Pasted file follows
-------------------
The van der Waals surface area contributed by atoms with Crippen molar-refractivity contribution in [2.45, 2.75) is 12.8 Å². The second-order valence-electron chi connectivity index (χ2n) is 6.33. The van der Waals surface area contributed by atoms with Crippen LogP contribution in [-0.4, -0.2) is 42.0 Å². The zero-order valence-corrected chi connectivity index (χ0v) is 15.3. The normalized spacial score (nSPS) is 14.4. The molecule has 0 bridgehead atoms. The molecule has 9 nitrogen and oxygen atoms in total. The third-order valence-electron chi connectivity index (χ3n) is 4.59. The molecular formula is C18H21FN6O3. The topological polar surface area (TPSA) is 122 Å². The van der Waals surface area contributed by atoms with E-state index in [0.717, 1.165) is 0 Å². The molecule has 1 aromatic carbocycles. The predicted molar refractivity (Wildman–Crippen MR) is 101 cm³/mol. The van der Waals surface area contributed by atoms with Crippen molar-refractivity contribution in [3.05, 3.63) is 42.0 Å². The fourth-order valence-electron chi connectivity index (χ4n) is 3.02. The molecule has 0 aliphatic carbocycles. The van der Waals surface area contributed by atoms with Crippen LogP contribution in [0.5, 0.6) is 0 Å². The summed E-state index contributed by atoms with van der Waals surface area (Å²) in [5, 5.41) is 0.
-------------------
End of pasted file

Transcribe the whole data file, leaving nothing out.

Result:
The van der Waals surface area contributed by atoms with Crippen molar-refractivity contribution in [2.45, 2.75) is 12.8 Å². The second-order valence-electron chi connectivity index (χ2n) is 6.33. The van der Waals surface area contributed by atoms with Crippen LogP contribution in [-0.4, -0.2) is 42.0 Å². The zero-order valence-corrected chi connectivity index (χ0v) is 15.3. The normalized spacial score (nSPS) is 14.4. The molecule has 0 bridgehead atoms. The molecule has 9 nitrogen and oxygen atoms in total. The third-order valence-electron chi connectivity index (χ3n) is 4.59. The molecular formula is C18H21FN6O3. The topological polar surface area (TPSA) is 122 Å². The van der Waals surface area contributed by atoms with E-state index in [0.717, 1.165) is 0 Å². The molecule has 1 aromatic carbocycles. The predicted molar refractivity (Wildman–Crippen MR) is 101 cm³/mol. The van der Waals surface area contributed by atoms with Crippen molar-refractivity contribution in [3.05, 3.63) is 42.0 Å². The fourth-order valence-electron chi connectivity index (χ4n) is 3.02. The molecule has 0 aliphatic carbocycles. The van der Waals surface area contributed by atoms with Crippen LogP contribution in [0.5, 0.6) is 0 Å². The summed E-state index contributed by atoms with van der Waals surface area (Å²) in [5, 5.41) is 0.